The military allowed two detainees to meet with lawyers this weekend even as the number of confirmed cases rose to one-third of the prison population.
The number of Covid cases among terrorism suspects at the prison at Guantánamo Bay has grown, according to people familiar with its operations. One U.S. official reported on Sunday that more than a third of the 35 wartime detainees had contracted the coronavirus.
Only two of the men who were confirmed to have the virus by Friday were identified. Both are former C.I.A. prisoners who were never charged.
One was the Palestinian prisoner known as Abu Zubaydah, 51, who tested positive for the virus on Wednesday, prompting the military to cancel all legal meetings. By Friday, a Somalian man, Guled Hassan Duran, 48, had also tested positive.
Both have been detained in the maximum-security Camp 5 prison building that houses men who were held in the C.I.A.’s overseas prison network, called the black sites, and were brought to the Navy base in Cuba in 2006 or 2007.
The other 10 or more were believed to be among the 20 general population prisoners in the adjacent Camp 6, a medium-security building where detainees share common space for meals, showers, prayer and recreation. All the men held there have been approved for repatriation or resettlement in another country, if U.S. diplomats can reach safe-transfer agreements. Mr. Duran is also eligible for resettlement elsewhere because Somalia is considered too unstable for a repatriation.
None of the people who provided the figures and information about the outbreak agreed to be identified because of the classified nature of Camp 5 and a Trump-era move toward secrecy about prison operations.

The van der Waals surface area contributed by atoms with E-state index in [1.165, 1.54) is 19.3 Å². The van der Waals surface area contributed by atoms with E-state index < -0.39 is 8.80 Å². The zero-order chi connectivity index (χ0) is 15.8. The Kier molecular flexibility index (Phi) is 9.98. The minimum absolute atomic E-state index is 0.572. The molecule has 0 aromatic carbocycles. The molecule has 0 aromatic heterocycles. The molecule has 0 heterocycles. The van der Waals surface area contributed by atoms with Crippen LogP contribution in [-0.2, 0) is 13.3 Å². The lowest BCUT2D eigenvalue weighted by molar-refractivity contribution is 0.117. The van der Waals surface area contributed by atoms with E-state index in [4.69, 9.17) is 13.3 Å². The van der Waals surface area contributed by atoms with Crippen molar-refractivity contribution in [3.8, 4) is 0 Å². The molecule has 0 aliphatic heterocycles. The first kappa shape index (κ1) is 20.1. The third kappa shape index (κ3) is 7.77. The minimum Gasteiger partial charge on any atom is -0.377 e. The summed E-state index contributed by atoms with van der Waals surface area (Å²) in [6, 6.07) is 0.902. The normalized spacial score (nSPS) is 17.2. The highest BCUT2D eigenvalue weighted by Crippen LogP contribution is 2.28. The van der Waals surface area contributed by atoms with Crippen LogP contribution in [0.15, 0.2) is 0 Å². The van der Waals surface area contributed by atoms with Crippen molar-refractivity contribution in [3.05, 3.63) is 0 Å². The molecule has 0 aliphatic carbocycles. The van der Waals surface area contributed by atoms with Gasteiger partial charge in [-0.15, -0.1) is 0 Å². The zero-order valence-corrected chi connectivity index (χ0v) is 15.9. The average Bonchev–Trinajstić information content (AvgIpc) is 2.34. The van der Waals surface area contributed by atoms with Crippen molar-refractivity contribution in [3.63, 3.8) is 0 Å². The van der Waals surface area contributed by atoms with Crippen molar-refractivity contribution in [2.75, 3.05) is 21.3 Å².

The Pentagon declined on Sunday to confirm that the figure had risen to “more than a dozen” of the prisoners. Spokesmen also would not say how many of the 1,000 men and women, both U.S. troops and civilians, who work on the prison staff had contracted the virus.
People on the base of 6,000 residents had noted a rise in cases earlier this month as contractors, Navy families, prison staff members and other people flowed back onto the base on flights from Jacksonville, Fla., after the holidays.
On Saturday, after the cancellation of meetings on Wednesday, Thursday and Friday, most defense lawyers who had come to the base to consult with the prisoners they represent departed on a shuttle to Washington, D.C., some without ever meeting their clients.
Then on Saturday and Sunday, according to members of the legal staff, defense lawyers were allowed to meet with two of the men who are charged in the Sept. 11 attacks case — Khalid Shaikh Mohammed and Ramzi bin al-Shibh — because it had been established through contact tracing and testing that they had not been exposed to the virus in the previous days.
On Friday, the Army lawyer who runs the Pentagon’s war court defense organization, Brig. Gen. Jackie L. Thompson Jr., wrote to frustrated staff members that he had been assured that the prison commander, Brig. Gen. Scott W. Hiipakka, was “implementing protocols to keep our clients and the guard force safe.” He advised defense lawyers to “seek a bit of serenity for yourselves,” according to staff members who had received the message.
But several lawyers, who had been shut out of meetings last week, called the notice insufficient and wanted to be specifically informed which prisoners had contracted the coronavirus and what measures were being taken to care for them.
Pentagon officials also declined on Sunday to say whether any of the ill prisoners had been given the antiviral drug Paxlovid, or to describe the care that the Navy health care staff was providing at the prison.
The Pentagon said on Sunday evening that the Southern Command, its outpost in Miami that oversees the prison operations, had “not requested additional medical support.” It said the prison staff “is committed to and capable of maintaining the health and welfare of its personnel and detainees in our custody.”